In a later conversation, I complained about my BF's wishy-washy attitude about plans: He often hints about coming over, and when I wait up, it turns out he is too tired and blows me off to go home instead. Also, I hate always shouldering the responsibility of planning the dates: What movies to watch, what to eat, what time and days to meet... I feel pressured to make plans and do the work, blamed if our experiences are not good, and pushy if I feel he doesn't want to see me. And about that: Shouldn't he want to see me? Yes, I am still a rabid feminist, but I am also tired of always wearing the pants in my relationships. Are men today tired of the mixed messages? Too lazy to be gentlemen? Too afraid of being labeled as misogynist if they exude any power at all? Confidence is always sexy. And confidently expressing that you want to spend time with me is also sexy, as is knowing exactly how you want to spend that time.
Yesterday I read this great post at Crazy Aunt Purl. Please check it out. In it, she references a current article by Tom Chiarella in Esquire about boys, and the men these boys will become.
The Esquire article outlines a growing problem with boys: Their slipping University population, discipline problems, behavioral disorders... Sure, the rabid feminist side of me says that I don't really care to help them out, or distract my feminist focus from girls until I cease to make 60 cents to the dollar these boys will be making. But I have also always said that being feminist is being humanist. Overall, we search for equality of opportunity. So do I care if these boys are wasting their opportunities? Of course I care. Our society is a balance, and the entire group benefits when we lift each other's confidence, opportunities, and economies. We just aren't used to helping boys. Instead, we bitch and moan when the men fail our standards. The quote from Esquire that really made me think:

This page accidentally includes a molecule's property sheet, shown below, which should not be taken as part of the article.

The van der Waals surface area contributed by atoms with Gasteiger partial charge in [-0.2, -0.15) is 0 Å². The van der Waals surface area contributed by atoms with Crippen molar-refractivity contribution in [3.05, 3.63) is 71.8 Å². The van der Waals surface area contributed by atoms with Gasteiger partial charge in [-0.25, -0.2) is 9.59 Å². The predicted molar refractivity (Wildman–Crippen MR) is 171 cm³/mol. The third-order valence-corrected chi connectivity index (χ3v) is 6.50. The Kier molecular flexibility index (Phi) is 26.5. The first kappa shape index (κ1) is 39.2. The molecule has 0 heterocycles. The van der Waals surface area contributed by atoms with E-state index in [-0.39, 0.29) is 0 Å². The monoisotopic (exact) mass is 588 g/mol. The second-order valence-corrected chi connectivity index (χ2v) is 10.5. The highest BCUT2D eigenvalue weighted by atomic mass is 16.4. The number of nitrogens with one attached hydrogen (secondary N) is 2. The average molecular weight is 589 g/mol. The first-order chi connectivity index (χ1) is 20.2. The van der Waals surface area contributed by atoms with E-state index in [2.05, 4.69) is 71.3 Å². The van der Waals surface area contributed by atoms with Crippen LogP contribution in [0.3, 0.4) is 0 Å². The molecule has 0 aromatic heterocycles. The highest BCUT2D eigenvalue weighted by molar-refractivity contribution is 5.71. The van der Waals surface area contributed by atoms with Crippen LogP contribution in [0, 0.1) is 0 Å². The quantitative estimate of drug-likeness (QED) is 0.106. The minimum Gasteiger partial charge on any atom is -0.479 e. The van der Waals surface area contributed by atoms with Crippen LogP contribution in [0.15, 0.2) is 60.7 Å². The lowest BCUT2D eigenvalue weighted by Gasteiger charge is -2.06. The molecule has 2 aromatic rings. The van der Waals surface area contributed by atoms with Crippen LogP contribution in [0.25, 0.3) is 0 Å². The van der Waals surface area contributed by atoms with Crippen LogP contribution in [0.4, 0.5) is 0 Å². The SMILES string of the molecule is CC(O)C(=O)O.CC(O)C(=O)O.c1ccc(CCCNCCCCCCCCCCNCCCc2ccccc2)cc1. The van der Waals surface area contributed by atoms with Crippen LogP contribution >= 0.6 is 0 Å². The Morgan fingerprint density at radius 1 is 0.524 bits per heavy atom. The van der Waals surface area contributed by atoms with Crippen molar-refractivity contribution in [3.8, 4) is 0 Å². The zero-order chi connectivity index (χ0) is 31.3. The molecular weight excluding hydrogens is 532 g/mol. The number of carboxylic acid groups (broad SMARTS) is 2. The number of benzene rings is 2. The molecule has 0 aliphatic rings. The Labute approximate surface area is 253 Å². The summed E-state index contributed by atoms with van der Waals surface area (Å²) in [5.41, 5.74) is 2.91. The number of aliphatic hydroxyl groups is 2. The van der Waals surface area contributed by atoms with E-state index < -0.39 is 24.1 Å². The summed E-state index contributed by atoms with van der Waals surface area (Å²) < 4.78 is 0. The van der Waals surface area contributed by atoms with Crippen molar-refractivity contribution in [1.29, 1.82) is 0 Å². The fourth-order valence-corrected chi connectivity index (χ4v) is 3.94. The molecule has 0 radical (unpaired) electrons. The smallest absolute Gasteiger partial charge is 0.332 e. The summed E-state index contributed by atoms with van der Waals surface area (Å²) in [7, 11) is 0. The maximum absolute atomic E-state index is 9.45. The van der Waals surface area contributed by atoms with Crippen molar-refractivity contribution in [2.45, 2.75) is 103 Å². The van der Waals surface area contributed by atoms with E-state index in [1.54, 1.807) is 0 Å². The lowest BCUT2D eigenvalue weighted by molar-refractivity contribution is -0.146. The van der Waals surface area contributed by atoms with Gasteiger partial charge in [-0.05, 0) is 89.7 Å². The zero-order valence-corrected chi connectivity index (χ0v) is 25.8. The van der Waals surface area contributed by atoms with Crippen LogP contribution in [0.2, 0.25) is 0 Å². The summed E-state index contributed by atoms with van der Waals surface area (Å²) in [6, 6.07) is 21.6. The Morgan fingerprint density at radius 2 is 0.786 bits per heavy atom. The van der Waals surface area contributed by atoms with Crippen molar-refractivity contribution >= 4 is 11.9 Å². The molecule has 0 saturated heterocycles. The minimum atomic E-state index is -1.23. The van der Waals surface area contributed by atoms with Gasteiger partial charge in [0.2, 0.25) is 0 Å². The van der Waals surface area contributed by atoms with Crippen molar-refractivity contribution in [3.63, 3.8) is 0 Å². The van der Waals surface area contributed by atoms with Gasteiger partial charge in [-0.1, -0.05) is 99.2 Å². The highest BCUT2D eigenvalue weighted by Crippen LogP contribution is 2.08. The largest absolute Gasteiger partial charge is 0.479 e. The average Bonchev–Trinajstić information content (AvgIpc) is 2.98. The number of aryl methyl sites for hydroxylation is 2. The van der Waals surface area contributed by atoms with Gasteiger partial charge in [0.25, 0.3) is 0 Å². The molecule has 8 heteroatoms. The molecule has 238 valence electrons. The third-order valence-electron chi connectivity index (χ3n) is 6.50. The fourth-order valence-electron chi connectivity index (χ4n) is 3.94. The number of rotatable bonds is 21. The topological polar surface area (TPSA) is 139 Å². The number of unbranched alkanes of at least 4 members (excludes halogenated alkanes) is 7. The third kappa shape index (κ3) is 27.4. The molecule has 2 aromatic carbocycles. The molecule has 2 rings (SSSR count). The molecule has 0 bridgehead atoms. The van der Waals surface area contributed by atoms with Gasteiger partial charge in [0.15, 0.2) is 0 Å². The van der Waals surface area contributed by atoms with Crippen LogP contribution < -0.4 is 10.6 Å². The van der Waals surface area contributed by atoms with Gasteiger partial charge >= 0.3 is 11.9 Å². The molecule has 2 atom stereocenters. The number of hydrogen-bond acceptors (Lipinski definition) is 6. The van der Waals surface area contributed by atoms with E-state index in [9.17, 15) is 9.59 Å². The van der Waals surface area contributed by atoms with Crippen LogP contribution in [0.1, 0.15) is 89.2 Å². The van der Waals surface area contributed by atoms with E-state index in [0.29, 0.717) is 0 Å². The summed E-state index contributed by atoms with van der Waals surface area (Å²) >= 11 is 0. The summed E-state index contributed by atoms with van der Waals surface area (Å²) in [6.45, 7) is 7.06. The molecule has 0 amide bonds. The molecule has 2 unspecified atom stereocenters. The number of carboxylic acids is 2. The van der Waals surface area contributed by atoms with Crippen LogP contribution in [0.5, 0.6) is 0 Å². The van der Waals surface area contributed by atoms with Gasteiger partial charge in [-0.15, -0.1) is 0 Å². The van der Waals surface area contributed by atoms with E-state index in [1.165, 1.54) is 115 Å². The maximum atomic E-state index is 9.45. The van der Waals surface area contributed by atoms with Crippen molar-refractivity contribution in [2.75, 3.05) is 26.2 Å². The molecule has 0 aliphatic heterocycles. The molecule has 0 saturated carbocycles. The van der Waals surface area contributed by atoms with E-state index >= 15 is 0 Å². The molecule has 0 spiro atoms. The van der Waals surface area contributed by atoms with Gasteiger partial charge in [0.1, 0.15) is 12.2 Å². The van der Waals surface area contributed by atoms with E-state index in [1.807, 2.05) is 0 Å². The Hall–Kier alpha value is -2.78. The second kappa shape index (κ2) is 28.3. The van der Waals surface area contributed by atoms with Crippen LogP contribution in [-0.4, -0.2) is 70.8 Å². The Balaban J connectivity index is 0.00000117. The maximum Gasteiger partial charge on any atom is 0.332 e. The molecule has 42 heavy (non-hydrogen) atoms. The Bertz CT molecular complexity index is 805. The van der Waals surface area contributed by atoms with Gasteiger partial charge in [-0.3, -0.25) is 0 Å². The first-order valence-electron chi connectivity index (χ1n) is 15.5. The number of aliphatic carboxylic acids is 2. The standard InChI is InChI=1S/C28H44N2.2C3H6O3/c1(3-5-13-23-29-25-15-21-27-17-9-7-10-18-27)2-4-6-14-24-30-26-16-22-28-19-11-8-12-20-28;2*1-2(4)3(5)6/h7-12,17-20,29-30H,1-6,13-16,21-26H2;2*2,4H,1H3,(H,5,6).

"The masculine impulse is limits testing, even self-destructive. We don't want to extinguish it," Camille Paglia, feminist critic and cultural provocateur, told me when I called. "In the age of terrorism, who will defend us? Young jihadists sure aren't tempering their masculinity. Americans are in unilateral gender disarmament."
I remember the moment when I really decided that men needed to feel the confident joy in their masculine power. It was, oddly enough, in Cairo, where I was incessantly accosted verbally and physically by these men. I came to the conclusion that the bullying wouldn't be necessary if these men had the economic, cultural and religious freedom to be powerful, to take care of the societal elements that have traditionally been theirs. To support families, build nations, and not feel shame. I disagree with Camille Paglia on this one point: Young Jihadists have had their masculinity tempered already by their collective history and limited opportunity. They are desperately trying to control their lives and express their masculinity, and this instinct turns heinously destructive. This is the final, sick end to boys "acting out".
What is a post-modern feminist to do? I don't want to fall into that feminine thought-trap of "men are just reacting to the feminist movement, and they are unsure of their roles, and it is aaaallllll our fault!" But I do have the instinct to jealously protect the gains girls and women have made. Tom Chiarella offers:
We don't have to feel threatened by the gains girls have made. We need to study them, to use them as a model for boys. The solution may be to grab on to that which is male and use it as a means to fix the problem rather than as a symptom of it.
That which is male... I want to encourage the men in my life to be the best people they can be, to exude confidence and chase their dreams. I want them to feel the joy of masculinity without fear that they are somehow oppressing me if they tell me what movie they want to watch. No fears of my feminism: Nothing makes me feel more like a woman than a smart, confident, happy man.